Megapixels, FTP and HDR
There's more stuff, if it's stuff you want.
The images are 16 MP, unless you shoot in DX or one of the other smaller modes. To be honest I wasn't really able to evaluate the benefits, because neither Capture One nor DxO yet have D4 modules so I wasn't able to play with the RAW images. However, I'm informed that DxO labs have rated the D4 as the third most optically perfect camera ever made, after the D800 and one medium format camera. That's pretty good. 16 MP is a funny sort of size. It isn't sufficiently bigger than the previous sweet spot 12 MPs (big enough to shoot a billboard) to make a huge difference. However, it does put it head to head with the Canon stuff.
More interesting if you're shooting news, the D4 comes with an ethernet socket so you can plug it straight into a network and use it as a server or an FTP uploader. In principle this means you could plug in a third party ethernet wifi adaptor, and not have to buy the expensive Nikon ones. I'm sure it's not designed for that purpose, but it certainly opens a lot of doors.
There's built in HDR, and a more elaborate set of options for Active D-lighting. The focusing on Live View is better. You can shoot 100 RAW images in a row before the buffer fills up, and you can shoot at 10 frames per second in full frame mode. The sensor also cleans itself, if you want it to.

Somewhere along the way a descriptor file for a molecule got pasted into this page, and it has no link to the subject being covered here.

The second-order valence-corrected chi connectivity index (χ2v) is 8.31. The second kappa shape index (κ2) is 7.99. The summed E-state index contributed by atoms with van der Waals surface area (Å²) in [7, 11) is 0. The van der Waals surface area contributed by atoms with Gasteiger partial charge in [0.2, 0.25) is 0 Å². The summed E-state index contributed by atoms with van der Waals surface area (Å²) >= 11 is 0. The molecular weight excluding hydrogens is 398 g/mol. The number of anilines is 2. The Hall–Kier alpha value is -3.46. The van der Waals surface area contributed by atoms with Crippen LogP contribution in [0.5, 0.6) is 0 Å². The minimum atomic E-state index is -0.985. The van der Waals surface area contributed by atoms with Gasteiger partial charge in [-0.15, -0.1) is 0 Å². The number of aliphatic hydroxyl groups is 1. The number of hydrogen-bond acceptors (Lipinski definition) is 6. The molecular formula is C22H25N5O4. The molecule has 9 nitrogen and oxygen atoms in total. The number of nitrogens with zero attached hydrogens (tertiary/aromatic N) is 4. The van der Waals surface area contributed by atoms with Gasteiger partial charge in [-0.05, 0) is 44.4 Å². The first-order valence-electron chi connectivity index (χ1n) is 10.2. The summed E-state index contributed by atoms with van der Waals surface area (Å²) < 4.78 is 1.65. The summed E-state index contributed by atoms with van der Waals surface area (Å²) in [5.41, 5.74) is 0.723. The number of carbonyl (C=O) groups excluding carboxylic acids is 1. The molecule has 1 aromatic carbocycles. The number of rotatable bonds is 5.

|Caption: Beautiful, out of the box This 'lunar landscape' is actually the path of a snail along a dirt track. The D4 captured the glistening colour and saturated browns perfectly with no other adjustment needed.|
Who's it for?
So, who is this amazing camera aimed at?
This is a slightly difficult question. Pure news and sports shooters are probably already happy with their D3s. Studio photographers may well be more interested in the medium format challenging resolution of the D800. Videographers will still find a dedicated video camera a more attractive proposition. On the other hand,the D4 is a camera which offers more or less everything. Low-light, high(ish) resolution shooting, with 1080p HD video, perfect manual focus and network connectivity. The only issue — if you want to own the most advanced camera ever created — is the price. At more than £5,000 GB, it's more than most second-hand cars. It's a month's after-tax salary for many top 5% earners. It's two months salary for most working photographers. And it will be obsolete in four years time when Nikon produces the D5 in time for the 2016 Olympics.
On the other hand, with an optical rating by DxO labs above almost every Hasselblad ever built, top ISO in excess of 200,000 and essentially noise-free at 25,600, this may well be the last camera you will ever need to buy.
A tricky decision indeed.